The objection is without substance. We may, however, point out that subsequent to the report, an affidavit dated 21-12-1951 of Shri Bharos, an affidavit dated 14-2-1952 of S. R. Saini, Reader to Shri Bharoa, and another affidavit dated 14-2-1952 of Gouri Shankar Shandilya were filed by the learned Government Pleader.
6. The second contention is that the publication as a news-item did not refer to the case against Beti Bai. It was pointed out that the names of the prosecutor and the accused were not mentioned. No details of the case nor the name of the Court were disclosed. Learned Counsel for the non-applicants 1 and 2 suggested in his argument that the news-item might have reference to a case outside the State, and this Court has no jurisdiction to take action. There is no substance in the objection that the reference in the news-item was to some other State, Shri Bharos in his affidavit has stated that the news-item referred to the case of Beti Bai. To the game effect is the affidavit of his reader Saini Who stated:
Besides this case no other case of the kind about which articles have been published in the aforesaid newspapers on the aforesaid dates was going on in July 1951.
Gourishankar Shandilya in his affidavit affirmed:
When my case no. 14/51 ('The State-through Gourishakar Shandilya v. Mst. Beti Bai alias Mst. Bitola') was going on in the Court of Shri R. R. Bharos Naib Tahsildar, Magistrate Second Class, Rehli, I was member of the Janpad Sabha, Rehli and Municipal Committee, Deori.
Articles published in the newspaper 'Prahari' of Jabalpur in its issue dated 22-7-1951 and the newspaper 'Subhchintak' of Jataalpur in its issue dated 23-7-1951 refer to the above-mentioned case No. 14/51 of mine alone.
The non-applicants beyond denying that the news-items did not refer to the case of Beti Bai did not give particulars of the case covered which, according to them, was the subject of the news-items. On the material before us, we are satisfied that the news-items referred to the case of Beti Bai in the Court of Shri R. R. Bharos.
7. The next question is whether the publication of the news-items amounts to contempt of Court as opinion was expressed on the merits of the pending cases. The suggestion in the 'Prahari' was that the police had wrongly prosecuted the woman. The person who should have been. prosecuted was the member of the Janpad Sabha (the reference is to Gourishankar). The offending, words are:
being a partisan of the Station-House Officer, the case was reversed and started against the woman. The hearing of the said case is going on in the lower Court at present.
In 'Subhchintak', there was a similar reflection on the conduct of the police in prosecuting the woman instead of the municipal member. It says : 'The lady had made a report in that connection-also at the local Station-house. But as the Police Sub-Inspector happened to be partial, no case could be started. But on the contrary, a case was started against the said lady; (and) it is at present pending in the Court.'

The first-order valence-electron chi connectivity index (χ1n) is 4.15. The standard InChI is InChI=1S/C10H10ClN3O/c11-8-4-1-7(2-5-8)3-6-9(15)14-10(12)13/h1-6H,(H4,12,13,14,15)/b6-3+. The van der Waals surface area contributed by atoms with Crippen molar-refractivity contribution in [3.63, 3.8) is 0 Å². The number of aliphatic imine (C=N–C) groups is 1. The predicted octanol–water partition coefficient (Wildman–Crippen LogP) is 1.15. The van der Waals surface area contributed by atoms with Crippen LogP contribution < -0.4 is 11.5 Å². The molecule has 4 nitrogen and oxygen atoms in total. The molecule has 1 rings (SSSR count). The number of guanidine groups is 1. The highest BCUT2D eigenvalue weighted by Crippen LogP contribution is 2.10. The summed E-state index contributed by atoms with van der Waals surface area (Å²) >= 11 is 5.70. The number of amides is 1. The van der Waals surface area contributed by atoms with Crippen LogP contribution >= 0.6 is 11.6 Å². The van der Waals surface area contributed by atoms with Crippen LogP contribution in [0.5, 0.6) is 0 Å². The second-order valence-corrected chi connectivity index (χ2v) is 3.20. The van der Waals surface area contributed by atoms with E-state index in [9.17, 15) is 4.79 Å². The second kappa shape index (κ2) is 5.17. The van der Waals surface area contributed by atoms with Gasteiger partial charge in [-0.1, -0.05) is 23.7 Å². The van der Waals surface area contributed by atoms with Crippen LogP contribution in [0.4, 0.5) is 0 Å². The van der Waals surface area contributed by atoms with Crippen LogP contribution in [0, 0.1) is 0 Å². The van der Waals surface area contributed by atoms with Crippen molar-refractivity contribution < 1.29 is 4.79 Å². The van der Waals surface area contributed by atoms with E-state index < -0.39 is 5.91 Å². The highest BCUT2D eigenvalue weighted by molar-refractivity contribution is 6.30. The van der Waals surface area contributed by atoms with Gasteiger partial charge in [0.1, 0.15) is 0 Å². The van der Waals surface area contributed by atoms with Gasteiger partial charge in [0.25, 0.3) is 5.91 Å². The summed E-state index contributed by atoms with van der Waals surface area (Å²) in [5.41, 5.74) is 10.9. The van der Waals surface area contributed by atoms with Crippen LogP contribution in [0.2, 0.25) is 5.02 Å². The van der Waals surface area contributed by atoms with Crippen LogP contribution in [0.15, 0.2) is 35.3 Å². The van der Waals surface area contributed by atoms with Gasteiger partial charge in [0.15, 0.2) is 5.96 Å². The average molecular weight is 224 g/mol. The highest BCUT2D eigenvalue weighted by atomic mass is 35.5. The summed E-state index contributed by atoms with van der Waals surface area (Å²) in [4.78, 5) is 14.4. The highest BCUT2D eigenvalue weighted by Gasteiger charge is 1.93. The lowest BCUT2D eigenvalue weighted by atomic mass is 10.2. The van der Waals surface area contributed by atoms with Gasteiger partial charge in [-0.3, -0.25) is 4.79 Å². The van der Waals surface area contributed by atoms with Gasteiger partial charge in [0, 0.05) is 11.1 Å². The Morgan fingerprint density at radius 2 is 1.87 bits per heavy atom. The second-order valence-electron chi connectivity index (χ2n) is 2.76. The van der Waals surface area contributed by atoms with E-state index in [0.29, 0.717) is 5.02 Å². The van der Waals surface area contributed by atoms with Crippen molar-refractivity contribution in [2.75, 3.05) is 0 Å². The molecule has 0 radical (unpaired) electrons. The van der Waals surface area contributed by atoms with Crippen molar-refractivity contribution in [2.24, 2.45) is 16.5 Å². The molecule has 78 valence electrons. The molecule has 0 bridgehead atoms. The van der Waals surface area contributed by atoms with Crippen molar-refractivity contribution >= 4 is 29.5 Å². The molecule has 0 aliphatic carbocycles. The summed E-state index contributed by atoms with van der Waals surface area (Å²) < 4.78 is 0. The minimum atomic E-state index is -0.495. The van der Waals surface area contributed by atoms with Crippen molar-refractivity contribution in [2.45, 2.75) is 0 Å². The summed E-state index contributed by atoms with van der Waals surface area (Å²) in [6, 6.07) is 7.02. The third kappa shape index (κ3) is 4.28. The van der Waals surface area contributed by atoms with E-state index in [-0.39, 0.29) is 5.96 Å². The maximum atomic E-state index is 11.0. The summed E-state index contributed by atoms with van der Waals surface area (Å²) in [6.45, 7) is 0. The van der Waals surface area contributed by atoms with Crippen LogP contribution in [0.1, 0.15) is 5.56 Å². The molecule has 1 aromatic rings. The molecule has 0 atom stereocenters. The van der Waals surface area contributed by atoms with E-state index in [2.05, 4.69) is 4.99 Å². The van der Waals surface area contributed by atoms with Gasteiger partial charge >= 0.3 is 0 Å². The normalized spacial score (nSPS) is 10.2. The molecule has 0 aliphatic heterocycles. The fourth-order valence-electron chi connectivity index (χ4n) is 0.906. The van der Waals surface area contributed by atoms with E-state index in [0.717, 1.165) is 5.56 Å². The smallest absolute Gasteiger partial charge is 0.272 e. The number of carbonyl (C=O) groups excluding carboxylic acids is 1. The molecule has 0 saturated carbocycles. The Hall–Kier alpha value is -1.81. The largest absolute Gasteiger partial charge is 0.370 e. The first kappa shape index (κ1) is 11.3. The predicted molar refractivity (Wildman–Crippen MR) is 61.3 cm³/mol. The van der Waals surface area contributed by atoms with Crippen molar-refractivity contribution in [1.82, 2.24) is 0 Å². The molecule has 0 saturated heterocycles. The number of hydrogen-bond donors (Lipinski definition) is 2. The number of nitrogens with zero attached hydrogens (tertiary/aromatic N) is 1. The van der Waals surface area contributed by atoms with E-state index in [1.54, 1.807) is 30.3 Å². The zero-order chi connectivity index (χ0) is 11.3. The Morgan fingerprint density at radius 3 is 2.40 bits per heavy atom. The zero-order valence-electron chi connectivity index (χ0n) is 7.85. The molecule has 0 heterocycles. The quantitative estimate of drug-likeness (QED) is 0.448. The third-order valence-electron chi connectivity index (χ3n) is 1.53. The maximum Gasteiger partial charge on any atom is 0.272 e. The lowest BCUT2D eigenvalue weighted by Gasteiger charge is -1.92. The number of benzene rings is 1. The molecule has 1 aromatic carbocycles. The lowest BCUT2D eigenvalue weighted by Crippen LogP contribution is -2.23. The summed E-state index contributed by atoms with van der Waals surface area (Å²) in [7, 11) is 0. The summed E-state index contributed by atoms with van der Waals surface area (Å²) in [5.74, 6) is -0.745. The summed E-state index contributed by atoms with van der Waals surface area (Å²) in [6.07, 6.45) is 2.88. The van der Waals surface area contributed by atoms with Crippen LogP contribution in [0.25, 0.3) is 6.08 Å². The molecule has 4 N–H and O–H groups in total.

8. It was argued that the intention was not to prejudice the trial, but to invite the attention of Government. A request was made for an impartial enquiry by Government. We do not agree. The gist of the news-items is that the case against the woman was false and the real culprit was Gourishanliai. It is contempt to abuse a party concerning a pending case to prejudice mankind against persons concerning the cause before it is heard. In - 'T, B. Hawkins v. D. P. Mishra' AIR 1952 Nag 2159, a Division Bench of which one of us was a party held:
The intention of the person commenting on a pending proceeding is immaterial in deciding if it amounts to contempt of Court. The comment is equally actionable in the absence of an intention to interfere with the administration of justice if it has that tendency or is calculated to interfere with the administration of justice. ....Publications of comments about pending cases are to be deprecated and an undertaking of the kind is almost always hazardous. Newspapers and others must avoid such comments and if they choose to make them, they will do so at their own peril.
In - 'Wasudeoraoji Slieorey v. A.D. Mani AIR 1951 Nag 28, it was held:
The publication in newspapers of reports of proceedings before a Court of law must be true, accurate and without malice. A fair statement in a newspaper of what takes place in a Court of law is privileged. The privilege does not extend to the publication of false opinion on the facts of the case which may operate prejudicially to a party to the proceedings before the Court.
The non-applicants are guilty of contempt of Court.
9. We do not, however, consider it necessary to impose any sentence. The course of trial was not affected by the publications in question. It does not appear that the trial Magistrate had read them before deciding the case. The offences for which Beti Bai was tried and convicted were not of a serious character. We were also informed during the arguments that Gourishankar had instituted, criminal proceedings under Section 500, Indian Penal Code. The non-applicants in their written statements and through their counsel have tendered an apology. In the circumstances, the ends of justice will be met by recording our grave disapproval of the action of the non-applicants. The costs of paper-books will be paid by the non-applicants.